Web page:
A tokamak is a machine that confines a plasma using magnetic fields in a donut shape that scientists call a torus. Fusion energy scientists believe that tokamaks are the leading plasma confinement concept for future fusion power plants. In a tokamak, magnetic field coils confine plasma particles to allow the plasma to achieve the conditions necessary for fusion. One set of magnetic coils generates an intense “toroidal” field, directed the long way around the torus. A central solenoid (a magnet that carries electric current) creates a second magnetic field directed along the “poloidal” direction, the short way around the torus. The two field components result in a twisted magnetic field that confines the particles in the plasma. A third set of field coils generates an outer poloidal field that shapes and positions the plasma.
The first tokamak, T-1, began operation in Russia in 1958. Subsequent advances led to the construction of the Tokamak Fusion Test Reactor at Princeton Plasma Physics Laboratory and Joint European Torus in England, both of which achieved record fusion power in the 1990s. These successes motivated 35 nations to collaborate on the superconducting ITER tokamak, which aims to explore the physics of burning plasmas.
DOE Office of Science: Tokamak Contributions
The DOE Office of Science primarily supports research and development on tokamaks through its Fusion Energy Sciences (FES) program and FES partnerships with its Advanced Scientific Computer Research (ASCR) program. The FES program focuses on tokamaks because of the concept’s excellent ability to confine plasma, a feature necessary to sustain fusion reactions and realize fusion energy production. The Office of Science maintains world-leading research programs at tokamak user facilities such as the DIII-D National Fusion Facility and the National Spherical Torus Experiment Upgrade (NSTX-U). FES supports several international collaborations, too. These include projects in Asia as well as ITER in France. The FES role in ITER, which is managed by the US ITER Project Office, includes fabrication of the central solenoid.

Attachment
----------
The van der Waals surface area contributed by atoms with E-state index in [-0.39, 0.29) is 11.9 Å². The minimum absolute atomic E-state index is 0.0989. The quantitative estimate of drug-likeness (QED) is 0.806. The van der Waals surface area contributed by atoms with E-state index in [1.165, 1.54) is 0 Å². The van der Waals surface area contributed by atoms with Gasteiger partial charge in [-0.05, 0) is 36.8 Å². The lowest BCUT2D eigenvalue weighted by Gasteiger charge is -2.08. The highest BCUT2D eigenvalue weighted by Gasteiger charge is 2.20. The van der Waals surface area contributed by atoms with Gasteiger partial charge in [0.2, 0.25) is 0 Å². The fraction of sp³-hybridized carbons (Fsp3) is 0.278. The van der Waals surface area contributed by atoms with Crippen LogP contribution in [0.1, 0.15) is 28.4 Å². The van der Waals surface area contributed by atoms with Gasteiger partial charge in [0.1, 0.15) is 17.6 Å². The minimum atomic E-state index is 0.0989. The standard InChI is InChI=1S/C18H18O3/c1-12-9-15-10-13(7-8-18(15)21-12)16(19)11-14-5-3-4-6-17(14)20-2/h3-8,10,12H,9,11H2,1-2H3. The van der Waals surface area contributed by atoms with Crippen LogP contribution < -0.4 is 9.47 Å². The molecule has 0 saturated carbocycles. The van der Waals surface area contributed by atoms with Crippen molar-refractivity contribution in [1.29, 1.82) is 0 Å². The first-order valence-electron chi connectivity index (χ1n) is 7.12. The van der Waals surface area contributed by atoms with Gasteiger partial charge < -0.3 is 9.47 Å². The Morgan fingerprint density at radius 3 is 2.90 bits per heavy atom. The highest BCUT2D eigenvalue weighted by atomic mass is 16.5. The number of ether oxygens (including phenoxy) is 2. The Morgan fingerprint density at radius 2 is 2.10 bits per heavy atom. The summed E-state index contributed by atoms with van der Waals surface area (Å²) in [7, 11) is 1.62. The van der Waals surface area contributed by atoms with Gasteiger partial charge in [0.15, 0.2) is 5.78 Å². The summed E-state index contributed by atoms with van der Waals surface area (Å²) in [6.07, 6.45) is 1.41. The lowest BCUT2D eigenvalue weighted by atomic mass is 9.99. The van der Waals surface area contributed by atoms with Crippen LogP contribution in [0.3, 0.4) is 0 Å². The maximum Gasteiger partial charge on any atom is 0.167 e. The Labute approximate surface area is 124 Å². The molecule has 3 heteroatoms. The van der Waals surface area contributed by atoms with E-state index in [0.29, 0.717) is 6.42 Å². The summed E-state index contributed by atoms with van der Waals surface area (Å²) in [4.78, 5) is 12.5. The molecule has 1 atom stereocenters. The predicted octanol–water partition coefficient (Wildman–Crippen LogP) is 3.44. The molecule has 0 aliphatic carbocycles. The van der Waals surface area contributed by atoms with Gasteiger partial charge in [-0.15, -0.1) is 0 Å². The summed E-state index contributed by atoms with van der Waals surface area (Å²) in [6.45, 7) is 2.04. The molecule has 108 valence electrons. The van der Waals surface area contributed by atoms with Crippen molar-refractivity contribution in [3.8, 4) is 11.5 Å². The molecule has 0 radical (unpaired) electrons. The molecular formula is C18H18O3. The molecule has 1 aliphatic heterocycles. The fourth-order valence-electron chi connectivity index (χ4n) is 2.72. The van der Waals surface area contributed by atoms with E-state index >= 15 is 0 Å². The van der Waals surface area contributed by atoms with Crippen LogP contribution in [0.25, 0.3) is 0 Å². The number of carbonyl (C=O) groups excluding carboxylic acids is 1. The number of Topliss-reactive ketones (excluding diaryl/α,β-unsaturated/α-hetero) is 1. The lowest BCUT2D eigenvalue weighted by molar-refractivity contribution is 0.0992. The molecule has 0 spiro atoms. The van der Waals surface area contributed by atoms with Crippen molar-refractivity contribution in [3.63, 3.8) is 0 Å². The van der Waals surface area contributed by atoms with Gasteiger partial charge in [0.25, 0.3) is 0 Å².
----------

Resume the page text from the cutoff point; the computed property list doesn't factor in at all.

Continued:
- Tokamaks can sustain plasma currents at the mega-ampere level, which is equivalent to the electric current in the most powerful bolts of lightning.
- The world record fusion power output of 16 megawatts was achieved in the JET tokamak in England in 1997.
- The ITER central solenoid will be the largest superconducting magnet ever built. It will produce a field of 13 tesla, equivalent to 280,000 times the Earth’s magnetic field.
Resources and Related Terms
- DIII-D National Fusion Facility
- National Spherical Tokamak Experiment Upgrade
- U.S. ITER Project Office
- ITER Facility
Matthew Lanctot (U.S. DOE FES Program Manager)
Scientific terms can be confusing. DOE Explains offers straightforward explanations of key words and concepts in fundamental science. It also describes how these concepts apply to the work that the Department of Energy’s Office of Science conducts as it helps the United States excel in research across the scientific spectrum.